Birth prevalence of non-syndromic orofacial clefts in Saudi Arabia and the effects of parental consanguinity

Heba J. Sabbagh, Nicola P. Innes, Bahauddin I. Sallout, Najlaa M. Alamoudi (Lead / Corresponding author), Mustafa A. Hamdan, Nasir Alhamlan, Amaal I. Al-Khozami, Fatma D. Abdulhameed, Jumana Y. Al-Aama, Peter A. Mossey

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29 Citations (Scopus)
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Objectives: To describe the characteristics and prevalence of non-syndromic orofacial clefting (NSOFC) and assess the effects of parental consanguinity on NSOFC phenotypes in the 3 main cities of Saudi Arabia.

Methods: All infants (114,035) born at 3 referral centers in Riyadh, and 6 hospitals in Jeddah and Madinah between January 2010 and December 2011 were screened. The NSOFC cases (n=133) were identified and data was collected through clinical examination and records, and information on consanguinity through parent interviews. The diagnosis was confirmed by reviewing medical records and contacting the infants’ pediatricians. Control infants (n=233) matched for gender and born in the same hospitals during the same period, were selected.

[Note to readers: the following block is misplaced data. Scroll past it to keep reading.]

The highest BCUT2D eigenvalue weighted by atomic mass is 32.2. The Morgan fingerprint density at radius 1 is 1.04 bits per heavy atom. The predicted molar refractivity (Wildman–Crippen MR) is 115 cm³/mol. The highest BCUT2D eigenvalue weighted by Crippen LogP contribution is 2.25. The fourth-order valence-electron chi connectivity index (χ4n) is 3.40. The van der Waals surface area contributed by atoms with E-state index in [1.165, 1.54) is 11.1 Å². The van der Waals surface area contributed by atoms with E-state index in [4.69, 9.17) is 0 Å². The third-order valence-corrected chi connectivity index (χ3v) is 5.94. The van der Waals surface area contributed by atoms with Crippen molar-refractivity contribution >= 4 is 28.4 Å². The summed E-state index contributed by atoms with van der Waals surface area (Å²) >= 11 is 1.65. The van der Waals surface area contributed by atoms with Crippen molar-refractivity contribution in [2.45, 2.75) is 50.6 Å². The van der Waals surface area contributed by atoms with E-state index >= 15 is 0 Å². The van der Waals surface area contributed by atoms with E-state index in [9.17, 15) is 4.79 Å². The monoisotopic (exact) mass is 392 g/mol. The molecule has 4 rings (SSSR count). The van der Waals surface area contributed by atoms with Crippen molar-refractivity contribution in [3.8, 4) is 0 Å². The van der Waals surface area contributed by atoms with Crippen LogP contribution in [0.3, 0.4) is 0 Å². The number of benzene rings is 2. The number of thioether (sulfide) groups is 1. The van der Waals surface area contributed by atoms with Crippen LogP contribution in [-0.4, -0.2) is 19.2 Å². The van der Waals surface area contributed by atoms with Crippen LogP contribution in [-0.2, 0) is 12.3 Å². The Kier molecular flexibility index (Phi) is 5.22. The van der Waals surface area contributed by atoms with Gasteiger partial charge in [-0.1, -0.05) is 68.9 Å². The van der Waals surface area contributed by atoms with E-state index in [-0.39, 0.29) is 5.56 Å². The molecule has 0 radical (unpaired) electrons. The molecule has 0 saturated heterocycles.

Results: The prevalence of NSOFC was 1.07/1000 births in Riyadh, and 1.17/1000 births overall; cleft lip (CL) was 0.47/1000 births, cleft lip and palate (CLP) was 0.42/1000 births, and cleft palate (CP) was 0.28/1000 births. Cleft palate was significantly associated with consanguinity (p=0.047, odds ratio: 2.5, 95% confidence interval: 1 to 6.46), particularly for first cousin marriages.

Conclusion: The birth prevalence of NSOFC in Riyadh alone, and in the 3 main cities of Saudi Arabia were marginally lower than the mean global prevalence. While birth prevalence for CLP was comparable to global figures, the CL:CLP ratio was high, and only CP was significantly associated with consanguinity.

Original languageEnglish
Pages (from-to)1076-1083
Number of pages8
JournalSaudi Medical Journal
Issue number9
Publication statusPublished - Sept 2015

ASJC Scopus subject areas

  • General Medicine


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